Pitchers’ Duel Diary: Yu Darvish vs. Hiroki KurodaMEAC/SWAC Challenge
Welcome to the new series for pitching junkies, in which we anticipate one excellent matchup per week and diarize it to learn something about the practitioners of the Mound Arts. In the process, we also discover meaningful things about ourselves and our lives through the lens of baseball. There is always a lesson at the end. Each pitchers’ duel receives an official 1-10 rating on the Marichal-Spahn Scale, named after the greatest pitchers’ duel ever.
This Week’s Pitchers’ Duel
Yu “Whirling” Darvish vs. Hiroki “Club Soda” Kuroda
Bio: Age 26, righty, 6-foot-5, 225 pounds, born in Habikino, Japan, no college, came to the U.S. in 2012
2013 Stats: 7-3, 2.95 ERA, 3.15 FIP, 12.07 K/9, 2.8 WAR
Pitches: One of the reasons Darvish has a fighting chance to become the first Japanese Cy Young Award winner is that he throws … everything. I would point you to Garik16′s post mentioned in the sidebar to the right, which shows that in a single game in 2012, Darvish threw eight distinct pitches. He gets incredible tailing action (in on righties) on his changeup, two-seamer, and even the four-seamer and splitter. And while his array of curves — normal curve, slow curve (I will absolutely be calling this an EEPHUS), and slider — all break to the opposite side, he also has a cutter that slices, Mariano Rivera style, in on lefties. So if a batter plans to adjust by speed — fast means tailing right, slow means tailing left — the changeup and cutter exist to cramp his style. (It should be noted, though, that beginning in August of last year, Darvish largely dropped the changeup from his arsenal.) He averages 94 mph on his four-seam fastball (64th in MLB), and while the horizontal and vertical break on his other pitches is near the top without being at the top, his variety is so effective that he owns the second-highest whiff rate among starting pitchers in baseball (and the top K-rate and strikeouts per nine innings, if you’re keeping track).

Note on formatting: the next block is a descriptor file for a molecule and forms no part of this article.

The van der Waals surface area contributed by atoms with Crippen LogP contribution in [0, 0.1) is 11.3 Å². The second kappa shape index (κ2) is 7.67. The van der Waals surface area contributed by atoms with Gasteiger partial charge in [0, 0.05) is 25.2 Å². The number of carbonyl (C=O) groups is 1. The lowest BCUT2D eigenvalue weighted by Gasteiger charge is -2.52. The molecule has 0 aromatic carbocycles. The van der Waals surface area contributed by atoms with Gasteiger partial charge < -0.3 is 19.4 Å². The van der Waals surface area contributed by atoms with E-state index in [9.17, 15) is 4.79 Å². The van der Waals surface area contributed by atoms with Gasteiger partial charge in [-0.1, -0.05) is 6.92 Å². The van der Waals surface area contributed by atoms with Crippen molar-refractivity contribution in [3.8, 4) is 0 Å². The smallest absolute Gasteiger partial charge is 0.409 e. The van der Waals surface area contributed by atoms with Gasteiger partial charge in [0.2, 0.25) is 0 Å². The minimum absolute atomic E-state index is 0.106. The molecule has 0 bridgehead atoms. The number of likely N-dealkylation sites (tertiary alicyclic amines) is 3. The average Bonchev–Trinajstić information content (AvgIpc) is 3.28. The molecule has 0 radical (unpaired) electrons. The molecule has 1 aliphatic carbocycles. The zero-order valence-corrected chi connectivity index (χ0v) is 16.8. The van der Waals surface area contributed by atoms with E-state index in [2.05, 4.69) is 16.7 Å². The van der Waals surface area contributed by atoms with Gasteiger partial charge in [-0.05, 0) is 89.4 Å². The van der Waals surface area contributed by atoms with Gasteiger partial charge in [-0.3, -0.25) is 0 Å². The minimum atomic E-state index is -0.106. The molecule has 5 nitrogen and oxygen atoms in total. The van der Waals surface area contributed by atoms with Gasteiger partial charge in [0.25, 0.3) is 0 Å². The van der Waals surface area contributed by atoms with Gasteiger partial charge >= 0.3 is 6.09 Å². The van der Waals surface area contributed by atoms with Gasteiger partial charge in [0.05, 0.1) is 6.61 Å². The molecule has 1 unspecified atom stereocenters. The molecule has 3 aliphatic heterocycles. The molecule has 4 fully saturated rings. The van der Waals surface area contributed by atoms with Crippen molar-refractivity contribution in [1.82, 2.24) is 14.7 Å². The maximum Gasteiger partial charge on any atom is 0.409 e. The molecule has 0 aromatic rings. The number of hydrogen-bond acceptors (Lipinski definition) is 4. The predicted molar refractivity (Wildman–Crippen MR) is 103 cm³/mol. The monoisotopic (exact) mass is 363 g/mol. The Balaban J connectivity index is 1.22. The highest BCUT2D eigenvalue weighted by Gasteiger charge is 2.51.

Fun Fact: His father is Iranian, so he’s fluent in both Japanese and Farsi.
Bio: Age 38, righty, 6-foot-1, 205 pounds, born in Osaka, Japan, no college, came to the U.S. in 2008
2013 Stats: 7-5, 2.77 ERA, 3.55 FIP, 6.09 K/9, 2.1 WAR
Pitches: Kuroda relies heavily on a sinking fastball, which he uses 38.56 percent of the time. Instead of a changeup, he throws a split-fingered fastball that moves five mph slower than his sinker, and his offspeed pitch of choice is the slider. He’ll rarely throw a curve and a four-seamer, but those other three pitches are his favorites. His tactics can be a bit predictable — the slider is mostly reserved for righties; a lefty with two strikes is almost always getting the splitter or the sinker — and his velocity and movement are not especially exceptional. But the fact that he’s put up such consistently good numbers indicates that he mixes his pitches intelligently, and he’s been a savior to a Yankees team that has spent most of the season on the verge of reeling. Kuroda usually elicits a low BABIP, but his this year is lower than ever at .252, indicating there may be some luck at play in his low ERA.
Fun Fact: One of his best games in America came last summer against these very Texas Rangers, when he threw a two-hit shutout.
First Inning: MLB Extra Innings is giving me the Rangers broadcasters tonight, and I’m pretty sure Steve Busby is the most Texas announcer in baseball. His intro was something like, “BOY HOWDY, WE’RE IN THE BIG APPLE AND I’M AS PLEASED AS A TWOPENNY COWPOKE AT A 10-DOLLAR HOEDOWN!” A good bit of info from Busby, though: This is Darvish’s first time pitching in Yankee Stadium. Don’t let the ghosts get to you … Yu.